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Spurt of vegetation growth contributes to California wildfires: Munich Re


October 12, 2017   by Canadian Underwriter


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With deadly wildfires destroying more than 3,500 properties north of San Francisco, Munich Re is warning that “prime wildfire conditions” may continue in California this winter.

Burned out homes are seen next to homes that survived the flames of a massive wildfire in the Coffey Park area Wednesday, Oct. 11, 2017, in Santa Rosa, Calif. Wildfires whipped by powerful winds swept through Northern California sending residents on a headlong flight to safety through smoke and flames as homes burned. (AP Photo/Rich Pedroncelli)

“Over the past decade, the United States has seen an uptick in the frequency of wildfires that have caused significant insured property losses,” stated Mark Bove, Munich Reinsurance America’s senior research scientist, underwriting services, in a release Thursday. “This is mostly a function of new development in areas that are highly vulnerable to wildfires.”

The Associated Press reported Wednesday that wildfires in Northern California had killed 21 people and destroyed more than 3,500 homes and businesses.

Quoting the state’s forestry and fire protection department, AP reported that 22 wildfires were burning Wednesday in Northern California, up from 17 on Tuesday.

The American southwest and California “have become drier over the past century as well due to Earth’s changing climate, increasing the probability of severe wildfires occurring,” Bove stated. “The threat of a catastrophic wildfire season in California was, ironically, exacerbated by the heavy, drought-ending rains that the state received during the winter of 2016-2017.”

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This is because the rain “caused a spurt of rapid vegetation growth” but the rain by spring, Bove suggested.

“Looking ahead, some models are predicting La Niña conditions in the tropical Pacific this winter, which would lead to a drier California, meaning that prime wildfire conditions may continue into this winter,” Bove stated. “However, if it does rain, the burned areas will be at enhanced risk for landslides as the vegetation and roots keeping the soil in place are gone.’

Swiss Re reported in early 2017 that California was the location of the costliest wildfire on sigma records, which was the 1991 Oakland Hills disaster. That gave rise to $3 billion in insured losses, adjusted for inflation to 2016 U.S. dollars, Swiss Re said in Natural catastrophes and man made disasters in 2016, a report released in early 2017. The second most expensive wildfire to the industry on sigma records affected Alberta in 2016, with US$2.8 billion in insured losses. A.M. Best Company Inc. reported earlier that the 2016 Alberta wildfire (which resulted in the evacuation of the entire city of Fort McMurray) was the most expensive disaster to the Canadian insurance industry so far.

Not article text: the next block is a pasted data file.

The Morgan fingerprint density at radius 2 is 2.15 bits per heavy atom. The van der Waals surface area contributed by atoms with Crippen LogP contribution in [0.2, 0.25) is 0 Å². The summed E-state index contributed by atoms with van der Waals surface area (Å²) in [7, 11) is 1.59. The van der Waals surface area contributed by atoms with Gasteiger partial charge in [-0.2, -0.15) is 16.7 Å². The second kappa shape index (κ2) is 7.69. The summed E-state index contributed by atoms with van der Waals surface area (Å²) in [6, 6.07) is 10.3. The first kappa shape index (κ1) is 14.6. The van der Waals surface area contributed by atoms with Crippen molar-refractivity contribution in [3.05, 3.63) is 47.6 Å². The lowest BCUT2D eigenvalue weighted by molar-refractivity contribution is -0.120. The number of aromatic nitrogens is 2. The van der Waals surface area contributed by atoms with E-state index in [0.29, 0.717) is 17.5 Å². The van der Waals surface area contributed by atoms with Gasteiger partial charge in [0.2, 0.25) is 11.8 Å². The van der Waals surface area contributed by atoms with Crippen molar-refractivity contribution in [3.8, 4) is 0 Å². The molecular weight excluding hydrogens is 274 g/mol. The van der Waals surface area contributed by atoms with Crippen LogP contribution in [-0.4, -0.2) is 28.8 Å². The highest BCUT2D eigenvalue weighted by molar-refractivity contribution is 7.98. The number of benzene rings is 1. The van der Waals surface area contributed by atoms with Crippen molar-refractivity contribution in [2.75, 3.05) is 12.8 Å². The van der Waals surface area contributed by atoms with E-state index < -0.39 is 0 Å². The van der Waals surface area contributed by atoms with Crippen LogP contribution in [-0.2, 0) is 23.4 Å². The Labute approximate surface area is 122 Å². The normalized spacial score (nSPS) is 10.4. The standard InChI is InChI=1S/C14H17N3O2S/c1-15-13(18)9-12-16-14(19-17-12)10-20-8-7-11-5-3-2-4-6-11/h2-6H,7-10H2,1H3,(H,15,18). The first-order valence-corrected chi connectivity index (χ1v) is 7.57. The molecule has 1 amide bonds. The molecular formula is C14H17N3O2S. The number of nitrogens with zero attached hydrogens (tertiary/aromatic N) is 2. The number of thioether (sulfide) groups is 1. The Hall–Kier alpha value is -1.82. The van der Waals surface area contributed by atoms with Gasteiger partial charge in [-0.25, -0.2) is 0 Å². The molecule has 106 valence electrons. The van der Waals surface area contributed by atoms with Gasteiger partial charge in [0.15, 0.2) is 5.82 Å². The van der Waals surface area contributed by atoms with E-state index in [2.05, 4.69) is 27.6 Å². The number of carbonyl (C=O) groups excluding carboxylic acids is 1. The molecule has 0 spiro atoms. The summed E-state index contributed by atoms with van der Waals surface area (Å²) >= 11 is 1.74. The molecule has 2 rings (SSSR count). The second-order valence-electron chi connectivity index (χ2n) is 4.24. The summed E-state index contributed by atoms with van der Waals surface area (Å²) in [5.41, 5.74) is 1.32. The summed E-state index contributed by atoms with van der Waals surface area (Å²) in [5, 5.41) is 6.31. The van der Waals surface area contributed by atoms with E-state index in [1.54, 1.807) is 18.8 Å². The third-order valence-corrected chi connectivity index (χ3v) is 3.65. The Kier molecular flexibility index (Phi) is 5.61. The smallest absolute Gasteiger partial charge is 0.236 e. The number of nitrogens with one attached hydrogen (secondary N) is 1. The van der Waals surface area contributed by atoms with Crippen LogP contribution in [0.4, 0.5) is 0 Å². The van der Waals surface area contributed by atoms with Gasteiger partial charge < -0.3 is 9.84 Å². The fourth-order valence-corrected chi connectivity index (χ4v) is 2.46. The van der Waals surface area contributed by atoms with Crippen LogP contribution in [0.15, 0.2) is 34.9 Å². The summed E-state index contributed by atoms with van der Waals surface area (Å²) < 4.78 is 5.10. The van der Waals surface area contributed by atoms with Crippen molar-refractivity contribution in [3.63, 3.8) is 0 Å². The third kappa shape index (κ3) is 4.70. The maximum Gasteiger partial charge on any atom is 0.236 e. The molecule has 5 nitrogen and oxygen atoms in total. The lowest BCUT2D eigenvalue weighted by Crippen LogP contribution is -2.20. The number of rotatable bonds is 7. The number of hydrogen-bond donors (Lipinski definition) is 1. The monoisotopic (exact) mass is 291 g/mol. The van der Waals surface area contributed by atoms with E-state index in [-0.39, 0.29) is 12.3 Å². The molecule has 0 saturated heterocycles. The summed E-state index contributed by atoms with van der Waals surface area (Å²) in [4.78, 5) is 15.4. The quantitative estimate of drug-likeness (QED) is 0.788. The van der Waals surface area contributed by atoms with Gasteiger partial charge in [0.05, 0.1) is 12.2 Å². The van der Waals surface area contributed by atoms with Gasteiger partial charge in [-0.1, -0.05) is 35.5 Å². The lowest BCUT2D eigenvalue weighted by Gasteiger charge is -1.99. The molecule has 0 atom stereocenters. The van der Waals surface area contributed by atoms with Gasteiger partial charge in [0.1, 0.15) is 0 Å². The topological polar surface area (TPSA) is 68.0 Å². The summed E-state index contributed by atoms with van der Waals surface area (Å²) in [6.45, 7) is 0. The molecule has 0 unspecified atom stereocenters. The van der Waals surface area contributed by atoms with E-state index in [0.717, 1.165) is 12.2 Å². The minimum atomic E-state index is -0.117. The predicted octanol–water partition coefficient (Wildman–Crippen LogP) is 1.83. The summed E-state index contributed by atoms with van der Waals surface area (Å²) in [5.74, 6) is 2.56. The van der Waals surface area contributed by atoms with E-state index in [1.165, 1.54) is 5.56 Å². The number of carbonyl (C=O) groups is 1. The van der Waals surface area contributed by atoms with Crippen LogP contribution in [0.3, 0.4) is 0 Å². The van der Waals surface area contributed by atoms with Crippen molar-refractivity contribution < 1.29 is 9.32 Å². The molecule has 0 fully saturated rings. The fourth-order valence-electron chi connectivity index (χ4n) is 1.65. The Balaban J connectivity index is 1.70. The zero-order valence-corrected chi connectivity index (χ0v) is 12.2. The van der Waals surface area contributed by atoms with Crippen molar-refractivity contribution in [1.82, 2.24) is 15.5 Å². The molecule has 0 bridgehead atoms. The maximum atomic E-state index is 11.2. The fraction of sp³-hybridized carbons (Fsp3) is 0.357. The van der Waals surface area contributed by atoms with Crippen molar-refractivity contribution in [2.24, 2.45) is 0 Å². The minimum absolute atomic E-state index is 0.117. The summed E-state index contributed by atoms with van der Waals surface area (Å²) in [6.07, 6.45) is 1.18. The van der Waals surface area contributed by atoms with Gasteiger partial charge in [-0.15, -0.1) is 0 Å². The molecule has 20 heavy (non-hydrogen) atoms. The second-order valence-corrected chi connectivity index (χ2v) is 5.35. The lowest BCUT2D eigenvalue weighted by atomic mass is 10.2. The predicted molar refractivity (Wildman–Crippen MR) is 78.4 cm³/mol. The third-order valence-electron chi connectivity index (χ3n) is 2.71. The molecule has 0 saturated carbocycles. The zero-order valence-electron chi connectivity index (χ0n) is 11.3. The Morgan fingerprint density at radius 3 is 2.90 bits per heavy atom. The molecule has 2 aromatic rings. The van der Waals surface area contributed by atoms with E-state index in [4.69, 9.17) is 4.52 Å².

“Scientists expect an increase in both the frequency and the severity of wildfires as a result of climate change, with warmer and drier climates providing favourable conditions for burning,” Swiss Re said in Natural catastrophes and man made disasters in 2016. “Insured losses from wildfires have been growing since 1980, and this is likely to continue as exposures in wildfire-prone regions continue to increase given expanding populations, the building of more property and infrastructure, and the possible effects of changing climates such as warmer and drier seasons.”

In that report, Swiss Re included a bar graph showing insured losses from wildfires adjusted for inflation to 2016 American dollars in Canada, the U.S. and Australia. Insure losses in the three nations from wildfires were $4 billion from 1980 through 1989, $6 billion from 1990 through 1999, $15 billion from 2000 through 2009 and $20 billion from 2010 through 2016.

There were no wildfires on Swiss Re’s list of the 40 most costly insured losses from 1970 through 2016. The 40th most expensive event during that period to the industry was the January, 1995 earthquake in Kobe, Japan at US$3.9 billion, adjusted for inflation to 2016. In addition to Kobe, another five of the most expensive catastrophes were earthquakes, another 17 (including three of the top five) were North Atlantic hurricanes and the Sept. 11, 2001 hijackings by Al Qaeda of four airliners took fifth place. The most expensive event to the industry (as of early 2017), at US$80.7 billion, was Hurricane Katrina in 2005.

In its sigma report on Natural catastrophes and man made disasters in 2016, Swiss Re also ranked 40 catastrophes from 1970 through 2016 by the number of people left dead or missing. Topping that list was a 1970 storm and flood with 300,000 victims, affecting Bangladesh. Another three were water events also affecting Bangladesh while 22 were earthquakes centred in Asia. Placing tenth was a 2010 heat wave affecting Russia and the Czech Republic (with more than 55,000 victims and US$1.6 billion in insured losses) while the 33rd most deadly event was the December, 1984 release of toxic gas from the Union Carbide plant in Bhopal, India, with 6,000 victims.

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1 Comment » for Spurt of vegetation growth contributes to California wildfires: Munich Re
  1. margaret says:

    The 91 Oakland Hills fire came within 2 blocks of our home. The images are seared in my brain. Wildfire is horrifying. Our prayers are with all those who are now experiencing one of the downsides of life in beautiful California.

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